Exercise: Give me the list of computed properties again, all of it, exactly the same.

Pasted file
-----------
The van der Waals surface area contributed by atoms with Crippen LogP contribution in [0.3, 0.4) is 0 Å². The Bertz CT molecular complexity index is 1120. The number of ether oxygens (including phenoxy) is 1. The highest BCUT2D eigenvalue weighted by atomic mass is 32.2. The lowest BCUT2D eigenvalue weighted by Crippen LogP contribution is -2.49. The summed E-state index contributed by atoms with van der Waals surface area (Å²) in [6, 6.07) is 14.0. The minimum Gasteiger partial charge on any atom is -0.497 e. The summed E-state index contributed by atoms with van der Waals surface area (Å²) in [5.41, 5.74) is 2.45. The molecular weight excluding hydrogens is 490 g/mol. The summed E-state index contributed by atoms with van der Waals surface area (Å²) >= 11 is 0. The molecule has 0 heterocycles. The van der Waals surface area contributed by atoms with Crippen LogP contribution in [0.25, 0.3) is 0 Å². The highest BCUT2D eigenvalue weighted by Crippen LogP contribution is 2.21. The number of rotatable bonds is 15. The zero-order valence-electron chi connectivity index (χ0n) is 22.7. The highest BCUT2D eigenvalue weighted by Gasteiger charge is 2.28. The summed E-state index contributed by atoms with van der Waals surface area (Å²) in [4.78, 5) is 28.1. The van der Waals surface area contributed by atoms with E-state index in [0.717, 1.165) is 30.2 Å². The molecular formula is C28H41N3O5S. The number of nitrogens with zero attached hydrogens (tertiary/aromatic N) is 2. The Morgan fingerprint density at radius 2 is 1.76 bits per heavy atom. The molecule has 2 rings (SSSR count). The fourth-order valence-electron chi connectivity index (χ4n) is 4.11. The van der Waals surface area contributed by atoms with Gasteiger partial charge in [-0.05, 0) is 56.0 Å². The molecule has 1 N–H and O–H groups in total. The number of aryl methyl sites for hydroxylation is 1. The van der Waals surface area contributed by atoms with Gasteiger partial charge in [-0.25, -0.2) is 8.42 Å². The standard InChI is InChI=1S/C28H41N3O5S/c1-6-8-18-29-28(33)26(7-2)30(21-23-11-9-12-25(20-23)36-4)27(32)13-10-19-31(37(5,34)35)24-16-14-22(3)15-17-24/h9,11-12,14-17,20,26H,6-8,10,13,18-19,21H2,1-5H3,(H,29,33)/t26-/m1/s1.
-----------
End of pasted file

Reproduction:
The van der Waals surface area contributed by atoms with Crippen LogP contribution in [0.3, 0.4) is 0 Å². The Bertz CT molecular complexity index is 1120. The number of ether oxygens (including phenoxy) is 1. The highest BCUT2D eigenvalue weighted by atomic mass is 32.2. The lowest BCUT2D eigenvalue weighted by Crippen LogP contribution is -2.49. The summed E-state index contributed by atoms with van der Waals surface area (Å²) in [6, 6.07) is 14.0. The minimum Gasteiger partial charge on any atom is -0.497 e. The summed E-state index contributed by atoms with van der Waals surface area (Å²) in [5.41, 5.74) is 2.45. The molecular weight excluding hydrogens is 490 g/mol. The summed E-state index contributed by atoms with van der Waals surface area (Å²) >= 11 is 0. The molecule has 0 heterocycles. The van der Waals surface area contributed by atoms with Crippen LogP contribution in [0.25, 0.3) is 0 Å². The highest BCUT2D eigenvalue weighted by Crippen LogP contribution is 2.21. The number of rotatable bonds is 15. The zero-order valence-electron chi connectivity index (χ0n) is 22.7. The highest BCUT2D eigenvalue weighted by Gasteiger charge is 2.28. The summed E-state index contributed by atoms with van der Waals surface area (Å²) in [4.78, 5) is 28.1. The van der Waals surface area contributed by atoms with E-state index in [0.717, 1.165) is 30.2 Å². The molecular formula is C28H41N3O5S. The number of nitrogens with zero attached hydrogens (tertiary/aromatic N) is 2. The Morgan fingerprint density at radius 2 is 1.76 bits per heavy atom. The molecule has 2 rings (SSSR count). The fourth-order valence-electron chi connectivity index (χ4n) is 4.11. The van der Waals surface area contributed by atoms with Gasteiger partial charge in [-0.05, 0) is 56.0 Å². The molecule has 1 N–H and O–H groups in total. The number of aryl methyl sites for hydroxylation is 1. The van der Waals surface area contributed by atoms with Gasteiger partial charge in [-0.25, -0.2) is 8.42 Å². The standard InChI is InChI=1S/C28H41N3O5S/c1-6-8-18-29-28(33)26(7-2)30(21-23-11-9-12-25(20-23)36-4)27(32)13-10-19-31(37(5,34)35)24-16-14-22(3)15-17-24/h9,11-12,14-17,20,26H,6-8,10,13,18-19,21H2,1-5H3,(H,29,33)/t26-/m1/s1.